Figure 11

The last data binding type we will see is how to provide data exchange between a TreeView and other controls using data binding in WPF.

We will create an application that looks as in the following. I have a TreeView with a list of colors, a TextBox and a Canvas. When we pick a color from the TreeView, the text of the TextBox and color of the Canvas changes dynamically to the color selected in the TreeView. This is possible to do all in XAML without writing a single line of code in the code behind file.

code in the code
                                                           Figure 12.

The XAML code of the page looks as in the following:
  1. <StackPanel Orientation="Vertical">  
  2.     <TextBlock Margin="10,10,10,10" FontWeight="Bold">  
  3.         Pick a color from below list  
  4.     </TextBlock>  
  5.     <TreeView Name="mcTreeView" Height="100" Width="100"  
  6.              Margin="10,10,0,0" HorizontalAlignment="Left" >  
  7.         <TreeViewItem>Orange</TreeViewItem>  
  8.         <TreeViewItem>Green</TreeViewItem>  
  9.         <TreeViewItem>Blue</TreeViewItem>  
  10.         <TreeViewItem>Gray</TreeViewItem>  
  11.         <TreeViewItem>LightGray</TreeViewItem>  
  12.         <TreeViewItem>Red</TreeViewItem>  
  13.     </TreeView>   
  14.    <TextBox Height="23" Name="textBox1" Width="120" Margin="10,10,0,0" HorizontalAlignment="Left"  >  
  15.         <TextBox.Text>  
  16.             <Binding ElementName="mcTreeView" Path="SelectedItem.Content"/>  
  17.         </TextBox.Text>  
  18.     </TextBox>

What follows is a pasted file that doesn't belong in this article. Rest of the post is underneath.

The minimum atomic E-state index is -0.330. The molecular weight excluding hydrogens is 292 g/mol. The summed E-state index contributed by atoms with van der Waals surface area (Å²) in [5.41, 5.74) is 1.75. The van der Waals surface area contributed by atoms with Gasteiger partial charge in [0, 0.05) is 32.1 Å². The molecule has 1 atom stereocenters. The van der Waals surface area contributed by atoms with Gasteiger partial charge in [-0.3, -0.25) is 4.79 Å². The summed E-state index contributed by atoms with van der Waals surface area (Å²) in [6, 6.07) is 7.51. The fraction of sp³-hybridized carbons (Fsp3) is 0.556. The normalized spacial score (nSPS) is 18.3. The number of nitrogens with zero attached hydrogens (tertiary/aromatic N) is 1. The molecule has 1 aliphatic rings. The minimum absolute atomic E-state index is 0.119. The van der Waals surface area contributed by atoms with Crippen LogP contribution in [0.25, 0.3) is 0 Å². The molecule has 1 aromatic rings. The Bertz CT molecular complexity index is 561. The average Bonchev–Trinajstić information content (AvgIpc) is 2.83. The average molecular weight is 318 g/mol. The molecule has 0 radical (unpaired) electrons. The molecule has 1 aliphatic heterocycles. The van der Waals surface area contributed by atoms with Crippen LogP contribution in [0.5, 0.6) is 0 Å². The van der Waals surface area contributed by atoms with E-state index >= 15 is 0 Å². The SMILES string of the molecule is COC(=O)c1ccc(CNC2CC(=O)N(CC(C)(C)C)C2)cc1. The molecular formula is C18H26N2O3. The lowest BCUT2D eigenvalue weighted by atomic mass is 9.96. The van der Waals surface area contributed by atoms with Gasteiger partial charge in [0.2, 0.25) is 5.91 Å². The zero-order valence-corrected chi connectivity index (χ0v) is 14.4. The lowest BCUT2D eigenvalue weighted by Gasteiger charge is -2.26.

19.     <Canvas Margin="10,10,0,0" Height="200" Width="200" HorizontalAlignment="Left" >  
  20.         <Canvas.Background>  
  21.             <Binding ElementName="mcTreeView" Path="SelectedItem.Content"/>  
  22.         </Canvas.Background>  
  23.     </Canvas>  
  24.   
  25. </StackPanel>     
If you look at the TextBox XAML code, you will see the Binding within the TextBox.Text property that sets the binding from the TextBox to another control. Another control ID is ElementName and another control's property is Path. So in the following code, we are setting the SelectedItem.Content property of the TreeView to the TextBox.Text property.
  1. <TextBox.Text>  
  2.     <Binding ElementName="mcTreeView" Path="SelectedItem.Content"/>  
  3. </TextBox.Text>  
The same applies to the Canvas.Background property, where we set it to the SelectedItem.Content of the TreeView. Now, every time you select an item in the TreeView, the TextBox.Text and Canvas.Background properties are set to the selected item in the TreeView.
  1. <Canvas.Background>  
  2.     <Binding ElementName="mcTreeView" Path="SelectedItem.Content"/>  
  3. </Canvas.Background>  
Summary

In this article, I exlained how to create and use a TreeView control available in WPF. We saw how to add items to a TreeView, change item properties, add images and add check boxes. In the end of this article, we saw how data binding works for a TreeView and how to bind a TreeView with data coming from objects, a database and other controls.

I hope you enjoyed this article. Please feel free to submit any questions or comments.